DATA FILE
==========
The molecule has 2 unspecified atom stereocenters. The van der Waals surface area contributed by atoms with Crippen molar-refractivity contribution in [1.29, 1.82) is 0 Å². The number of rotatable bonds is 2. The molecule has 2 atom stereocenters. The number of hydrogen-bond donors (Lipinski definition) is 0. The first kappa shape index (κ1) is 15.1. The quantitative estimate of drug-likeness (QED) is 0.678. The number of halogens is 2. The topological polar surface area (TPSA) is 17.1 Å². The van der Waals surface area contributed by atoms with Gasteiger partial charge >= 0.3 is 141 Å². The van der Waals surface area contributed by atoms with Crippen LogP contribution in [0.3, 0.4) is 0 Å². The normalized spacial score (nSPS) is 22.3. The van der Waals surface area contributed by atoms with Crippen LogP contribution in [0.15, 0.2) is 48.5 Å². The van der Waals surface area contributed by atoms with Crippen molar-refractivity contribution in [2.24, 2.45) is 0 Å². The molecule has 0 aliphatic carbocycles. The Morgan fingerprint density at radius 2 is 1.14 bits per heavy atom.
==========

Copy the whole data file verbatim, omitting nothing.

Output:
The molecule has 2 unspecified atom stereocenters. The van der Waals surface area contributed by atoms with Crippen molar-refractivity contribution in [1.29, 1.82) is 0 Å². The number of rotatable bonds is 2. The molecule has 2 atom stereocenters. The number of hydrogen-bond donors (Lipinski definition) is 0. The first kappa shape index (κ1) is 15.1. The quantitative estimate of drug-likeness (QED) is 0.678. The number of halogens is 2. The topological polar surface area (TPSA) is 17.1 Å². The van der Waals surface area contributed by atoms with Gasteiger partial charge >= 0.3 is 141 Å². The van der Waals surface area contributed by atoms with Crippen LogP contribution in [0.3, 0.4) is 0 Å². The normalized spacial score (nSPS) is 22.3. The van der Waals surface area contributed by atoms with Crippen LogP contribution in [0.15, 0.2) is 48.5 Å². The van der Waals surface area contributed by atoms with Crippen molar-refractivity contribution in [2.24, 2.45) is 0 Å². The molecule has 0 aliphatic carbocycles. The Morgan fingerprint density at radius 2 is 1.14 bits per heavy atom.